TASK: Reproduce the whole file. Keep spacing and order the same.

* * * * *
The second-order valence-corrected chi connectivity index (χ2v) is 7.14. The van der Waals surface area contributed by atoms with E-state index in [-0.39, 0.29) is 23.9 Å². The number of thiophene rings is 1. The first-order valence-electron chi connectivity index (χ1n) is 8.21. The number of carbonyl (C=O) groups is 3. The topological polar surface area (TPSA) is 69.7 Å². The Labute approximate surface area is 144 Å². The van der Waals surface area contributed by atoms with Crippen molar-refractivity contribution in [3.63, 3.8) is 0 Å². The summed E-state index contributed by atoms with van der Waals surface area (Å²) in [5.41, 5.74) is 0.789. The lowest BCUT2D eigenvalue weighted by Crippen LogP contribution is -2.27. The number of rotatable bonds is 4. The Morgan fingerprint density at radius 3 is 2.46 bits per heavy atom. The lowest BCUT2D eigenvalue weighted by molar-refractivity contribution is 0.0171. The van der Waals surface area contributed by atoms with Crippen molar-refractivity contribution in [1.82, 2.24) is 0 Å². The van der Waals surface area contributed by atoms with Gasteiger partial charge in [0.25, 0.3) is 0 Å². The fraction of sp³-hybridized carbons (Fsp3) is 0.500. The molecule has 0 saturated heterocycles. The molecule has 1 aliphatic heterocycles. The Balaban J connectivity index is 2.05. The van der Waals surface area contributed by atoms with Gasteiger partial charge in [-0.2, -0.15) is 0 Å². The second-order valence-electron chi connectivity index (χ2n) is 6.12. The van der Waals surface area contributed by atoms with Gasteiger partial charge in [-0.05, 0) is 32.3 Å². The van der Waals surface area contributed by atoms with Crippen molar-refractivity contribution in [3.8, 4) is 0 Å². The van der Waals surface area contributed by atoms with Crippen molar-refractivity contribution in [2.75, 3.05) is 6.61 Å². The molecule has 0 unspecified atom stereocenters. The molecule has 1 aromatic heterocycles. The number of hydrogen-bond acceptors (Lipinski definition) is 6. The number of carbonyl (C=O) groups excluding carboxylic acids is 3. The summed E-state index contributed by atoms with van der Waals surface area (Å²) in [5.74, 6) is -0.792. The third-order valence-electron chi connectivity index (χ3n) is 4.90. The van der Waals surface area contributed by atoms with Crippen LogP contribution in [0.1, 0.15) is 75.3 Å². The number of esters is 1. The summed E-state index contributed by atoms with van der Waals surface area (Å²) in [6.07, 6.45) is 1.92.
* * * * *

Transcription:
The second-order valence-corrected chi connectivity index (χ2v) is 7.14. The van der Waals surface area contributed by atoms with E-state index in [-0.39, 0.29) is 23.9 Å². The number of thiophene rings is 1. The first-order valence-electron chi connectivity index (χ1n) is 8.21. The number of carbonyl (C=O) groups is 3. The topological polar surface area (TPSA) is 69.7 Å². The Labute approximate surface area is 144 Å². The van der Waals surface area contributed by atoms with Crippen molar-refractivity contribution in [3.63, 3.8) is 0 Å². The summed E-state index contributed by atoms with van der Waals surface area (Å²) in [5.41, 5.74) is 0.789. The lowest BCUT2D eigenvalue weighted by Crippen LogP contribution is -2.27. The number of rotatable bonds is 4. The Morgan fingerprint density at radius 3 is 2.46 bits per heavy atom. The lowest BCUT2D eigenvalue weighted by molar-refractivity contribution is 0.0171. The van der Waals surface area contributed by atoms with Crippen molar-refractivity contribution in [1.82, 2.24) is 0 Å². The van der Waals surface area contributed by atoms with Gasteiger partial charge in [0.25, 0.3) is 0 Å². The fraction of sp³-hybridized carbons (Fsp3) is 0.500. The molecule has 0 saturated heterocycles. The molecule has 1 aliphatic heterocycles. The Balaban J connectivity index is 2.05. The van der Waals surface area contributed by atoms with Gasteiger partial charge in [-0.2, -0.15) is 0 Å². The second-order valence-electron chi connectivity index (χ2n) is 6.12. The van der Waals surface area contributed by atoms with Gasteiger partial charge in [-0.05, 0) is 32.3 Å². The van der Waals surface area contributed by atoms with Crippen molar-refractivity contribution in [3.8, 4) is 0 Å². The van der Waals surface area contributed by atoms with Crippen molar-refractivity contribution in [2.75, 3.05) is 6.61 Å². The molecule has 0 unspecified atom stereocenters. The molecule has 1 aromatic heterocycles. The number of hydrogen-bond acceptors (Lipinski definition) is 6. The number of carbonyl (C=O) groups excluding carboxylic acids is 3. The summed E-state index contributed by atoms with van der Waals surface area (Å²) in [5.74, 6) is -0.792. The third-order valence-electron chi connectivity index (χ3n) is 4.90. The van der Waals surface area contributed by atoms with Crippen LogP contribution in [0.1, 0.15) is 75.3 Å². The number of esters is 1. The summed E-state index contributed by atoms with van der Waals surface area (Å²) in [6.07, 6.45) is 1.92.